• Indicates that the use of marijuana, whether recreationally or on the job, is strictly prohibited.
  • Articulates drug testing policies and procedures (including penalties for failing a drug test).
  • Educates employees on clinical issues relating to marijuana, such as its effects on the body, the length of time it can continue to impair cognitive and physiological functions, and the potential impacts on workplace safety and performance.
  • Is included in recruiting and new-hire onboarding materials to ensure notice to the individual.

 Consistently Administer a Drug Testing Program

Once a contractor adopts a drug policy, it is critical that drug tests are conducted uniformly for all employees. Failure to do so can subject a contractor to liability for discrimination claims that arise from adverse employment actions.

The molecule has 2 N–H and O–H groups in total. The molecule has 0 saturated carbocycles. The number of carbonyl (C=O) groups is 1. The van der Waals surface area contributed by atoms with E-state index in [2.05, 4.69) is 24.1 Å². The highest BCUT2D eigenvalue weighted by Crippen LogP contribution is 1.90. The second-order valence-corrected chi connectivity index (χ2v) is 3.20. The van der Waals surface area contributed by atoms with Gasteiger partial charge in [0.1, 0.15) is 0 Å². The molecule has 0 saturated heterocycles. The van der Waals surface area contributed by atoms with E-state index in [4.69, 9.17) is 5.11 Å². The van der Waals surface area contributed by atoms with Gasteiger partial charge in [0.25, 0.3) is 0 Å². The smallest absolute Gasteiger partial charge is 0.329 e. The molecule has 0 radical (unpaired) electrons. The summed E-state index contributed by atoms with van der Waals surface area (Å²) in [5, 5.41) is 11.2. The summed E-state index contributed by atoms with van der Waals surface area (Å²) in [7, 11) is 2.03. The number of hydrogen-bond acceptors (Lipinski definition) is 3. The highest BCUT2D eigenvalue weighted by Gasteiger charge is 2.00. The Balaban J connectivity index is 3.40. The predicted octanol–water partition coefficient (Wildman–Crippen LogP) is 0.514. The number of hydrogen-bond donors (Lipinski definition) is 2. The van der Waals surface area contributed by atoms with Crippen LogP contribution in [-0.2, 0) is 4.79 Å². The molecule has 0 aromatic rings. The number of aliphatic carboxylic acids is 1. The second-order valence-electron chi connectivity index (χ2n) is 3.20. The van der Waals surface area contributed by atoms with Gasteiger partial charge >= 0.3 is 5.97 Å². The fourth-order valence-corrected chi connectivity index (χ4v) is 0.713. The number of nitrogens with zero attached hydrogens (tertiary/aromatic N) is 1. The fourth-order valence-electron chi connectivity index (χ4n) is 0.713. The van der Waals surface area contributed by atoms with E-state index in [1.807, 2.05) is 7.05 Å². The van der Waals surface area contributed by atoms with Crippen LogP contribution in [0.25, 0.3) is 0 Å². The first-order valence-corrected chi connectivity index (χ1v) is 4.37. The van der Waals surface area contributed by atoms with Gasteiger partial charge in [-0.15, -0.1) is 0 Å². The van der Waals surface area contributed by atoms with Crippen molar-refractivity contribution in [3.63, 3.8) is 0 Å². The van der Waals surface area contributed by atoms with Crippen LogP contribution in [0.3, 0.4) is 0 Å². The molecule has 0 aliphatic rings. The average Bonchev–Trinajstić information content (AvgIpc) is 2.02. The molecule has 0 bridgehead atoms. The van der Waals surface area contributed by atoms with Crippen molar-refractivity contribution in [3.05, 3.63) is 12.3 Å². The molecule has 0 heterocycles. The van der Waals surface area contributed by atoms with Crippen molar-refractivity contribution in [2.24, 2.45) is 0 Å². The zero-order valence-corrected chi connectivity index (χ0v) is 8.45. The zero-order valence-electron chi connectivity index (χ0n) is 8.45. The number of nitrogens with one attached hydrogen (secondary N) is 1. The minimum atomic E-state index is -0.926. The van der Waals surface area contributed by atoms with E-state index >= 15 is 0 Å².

If an employee tests positive for marijuana, the recourse available to a contractor can vary greatly under federal and state laws. For example, the Americans with Disabilities Act (ADA) currently does not shield an employee from adverse employment actions for using marijuana to treat a disability, even if the employee refrains from using medical marijuana while on the job. The ADA exempts from its scope the “illegal use of drugs” and defines that term to include any substances that are unlawful under the Controlled Substances Act, which currently lists “marihuana” as a banned substance. As a result, at least under the ADA, contractors can terminate an employee who tests positive for marijuana, even if that employee is disabled, prescribed medical marijuana, and only uses marijuana on his or her own time. Note, however, that under the ADA, if an employee discloses a disability and requests an accommodation, a contractor is required to consider reasonable accommodations, which could include transfer to a non-safety sensitive job (where the marijuana use may not pose a safety concern) or for temporary leave during treatment.